SOME OF YOU may have fond memories of gathering around Grandma's old upright player piano and pumping those huge pedals to make it play — until you could hardly walk! As with so many other devices, technology has revolutionized the player piano, replacing the pneumatic pressure and rolls of punched paper with electronics, CDs, and iPods. Today, nearly one out of every three new grand pianos is sold with an electronic player-piano system installed. The capabilities of these systems range from those that simply play the piano (often all that's desired for home use) all the way to those that allow composers to create, play, and print entire orchestral scores without ever leaving the piano bench. You can even watch a video of Billy Joel in concert on a screen built into your piano's music rack while, simultaneously, his "live" performance is faithfully reproduced on your piano! The features and technological capabilities are vast and still evolving.
Before you begin to wade through the possibilities, you should carefully consider your long-term needs. Since many of the features of the more sophisticated systems are related to recording one's performance, you should first decide whether or not you want the ability to record what you or others play on your piano. In many typical family situations, the piano, just like Grandma's, is primarily used for the children's lessons and for entertainment. If that's the case, one of the more basic systems, without recording capabilities, will likely be satisfactory. Most systems can be upgraded to add recording and other more advanced features, should you later find them desirable. However, as technologies advance, it may become increasingly difficult to upgrade your older system.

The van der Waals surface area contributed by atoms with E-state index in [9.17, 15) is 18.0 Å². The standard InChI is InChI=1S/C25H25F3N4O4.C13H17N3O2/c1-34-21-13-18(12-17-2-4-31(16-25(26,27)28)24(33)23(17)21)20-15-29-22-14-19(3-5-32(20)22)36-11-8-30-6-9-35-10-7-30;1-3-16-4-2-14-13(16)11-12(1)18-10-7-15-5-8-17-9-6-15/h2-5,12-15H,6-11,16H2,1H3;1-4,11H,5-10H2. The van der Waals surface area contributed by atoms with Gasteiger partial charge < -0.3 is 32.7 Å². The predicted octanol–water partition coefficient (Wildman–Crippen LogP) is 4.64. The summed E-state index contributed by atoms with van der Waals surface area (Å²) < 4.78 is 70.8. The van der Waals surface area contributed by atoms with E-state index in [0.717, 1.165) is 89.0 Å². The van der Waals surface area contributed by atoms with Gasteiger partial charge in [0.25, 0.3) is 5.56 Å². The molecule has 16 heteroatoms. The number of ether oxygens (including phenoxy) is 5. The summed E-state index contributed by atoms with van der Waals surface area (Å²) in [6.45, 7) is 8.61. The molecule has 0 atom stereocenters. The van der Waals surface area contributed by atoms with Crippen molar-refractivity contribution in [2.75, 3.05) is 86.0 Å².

Some player systems can be added (retrofitted) to any new or used piano, while others are available only on a specific make of piano. When installed in a new piano, some must be installed by the piano manufacturer, while others can be installed by the dealer or at an intermediate distribution point. A factory-certified local installer of a retrofit can usually match the quality of a factory installation. Installation is messy and must be done in a shop, not in your home; but when done correctly, it won't harm the piano or void its warranty.
The player systems currently on the market can be described as falling into two categories: those intended primarily as home entertainment systems or for lighter professional use (including commercial use in restaurants, hotels, etc.), and those whose playback and recording functions are of "audiophile" quality and are intended for the most discriminating or high-level professional users. Generally speaking, the first category includes systems by PianoDisc, Pianoforce, QRS, and most Yamaha Disklaviers; the second category includes the Bösendorfer CEUS, Live Performance, and Disklavier Pro models. However, this classification scheme doesn't entirely do justice to "home entertainment" systems, which can be more sophisticated in other respects, such as versatility and functionality, than some "audiophile" systems.
The quality of a piano performance, either by a sophisticated electromechanical reproducing system or by a human being, greatly depends on the overall quality and condition of the instrument being played. Thus, an out-of-tune and/or ill-voiced piano with a poorly regulated action would result in an unpleasant listening experience, whether played by human or machine. This, of course, emphasizes the importance of regular and proper maintenance of the instrument. With new pianos, the performance quality of the player-piano system is limited, to a large extent, by the performance quality of the piano itself. Don't scrimp on a piano to afford a player system.
The Definitive Piano Buying Guide for
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